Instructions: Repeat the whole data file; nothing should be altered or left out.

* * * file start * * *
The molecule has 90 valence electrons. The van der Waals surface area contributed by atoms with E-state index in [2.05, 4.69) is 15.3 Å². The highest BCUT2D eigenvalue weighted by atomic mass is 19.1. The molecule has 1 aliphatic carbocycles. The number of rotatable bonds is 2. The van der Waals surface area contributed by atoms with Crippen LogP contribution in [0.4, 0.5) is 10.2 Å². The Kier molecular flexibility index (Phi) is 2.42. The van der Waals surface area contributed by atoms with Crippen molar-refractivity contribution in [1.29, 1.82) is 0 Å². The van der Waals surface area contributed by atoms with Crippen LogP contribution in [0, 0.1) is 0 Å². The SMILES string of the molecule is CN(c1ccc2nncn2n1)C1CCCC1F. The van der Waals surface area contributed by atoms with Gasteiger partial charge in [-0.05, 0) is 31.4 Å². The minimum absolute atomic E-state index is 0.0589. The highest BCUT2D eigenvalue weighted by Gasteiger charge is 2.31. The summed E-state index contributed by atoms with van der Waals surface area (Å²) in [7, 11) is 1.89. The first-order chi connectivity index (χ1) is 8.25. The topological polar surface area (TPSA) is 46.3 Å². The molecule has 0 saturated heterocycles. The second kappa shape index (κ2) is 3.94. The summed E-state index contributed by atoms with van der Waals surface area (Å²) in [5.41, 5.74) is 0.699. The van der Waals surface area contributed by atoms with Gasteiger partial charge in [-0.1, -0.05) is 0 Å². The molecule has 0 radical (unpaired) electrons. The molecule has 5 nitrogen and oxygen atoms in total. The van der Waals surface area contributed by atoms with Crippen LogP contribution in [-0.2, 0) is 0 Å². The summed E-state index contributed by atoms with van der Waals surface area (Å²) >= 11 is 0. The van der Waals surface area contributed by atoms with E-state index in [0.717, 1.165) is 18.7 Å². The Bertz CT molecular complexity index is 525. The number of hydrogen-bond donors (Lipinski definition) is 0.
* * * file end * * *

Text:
The molecule has 90 valence electrons. The van der Waals surface area contributed by atoms with E-state index in [2.05, 4.69) is 15.3 Å². The highest BCUT2D eigenvalue weighted by atomic mass is 19.1. The molecule has 1 aliphatic carbocycles. The number of rotatable bonds is 2. The van der Waals surface area contributed by atoms with Crippen LogP contribution in [0.4, 0.5) is 10.2 Å². The Kier molecular flexibility index (Phi) is 2.42. The van der Waals surface area contributed by atoms with Crippen molar-refractivity contribution in [1.29, 1.82) is 0 Å². The van der Waals surface area contributed by atoms with Crippen LogP contribution in [0, 0.1) is 0 Å². The SMILES string of the molecule is CN(c1ccc2nncn2n1)C1CCCC1F. The van der Waals surface area contributed by atoms with Gasteiger partial charge in [-0.05, 0) is 31.4 Å². The minimum absolute atomic E-state index is 0.0589. The highest BCUT2D eigenvalue weighted by Gasteiger charge is 2.31. The summed E-state index contributed by atoms with van der Waals surface area (Å²) in [7, 11) is 1.89. The first-order chi connectivity index (χ1) is 8.25. The topological polar surface area (TPSA) is 46.3 Å². The molecule has 0 saturated heterocycles. The second kappa shape index (κ2) is 3.94. The summed E-state index contributed by atoms with van der Waals surface area (Å²) in [5.41, 5.74) is 0.699. The van der Waals surface area contributed by atoms with Gasteiger partial charge in [-0.1, -0.05) is 0 Å². The molecule has 0 radical (unpaired) electrons. The molecule has 5 nitrogen and oxygen atoms in total. The van der Waals surface area contributed by atoms with Crippen LogP contribution in [-0.2, 0) is 0 Å². The summed E-state index contributed by atoms with van der Waals surface area (Å²) >= 11 is 0. The van der Waals surface area contributed by atoms with E-state index in [0.717, 1.165) is 18.7 Å². The Bertz CT molecular complexity index is 525. The number of hydrogen-bond donors (Lipinski definition) is 0.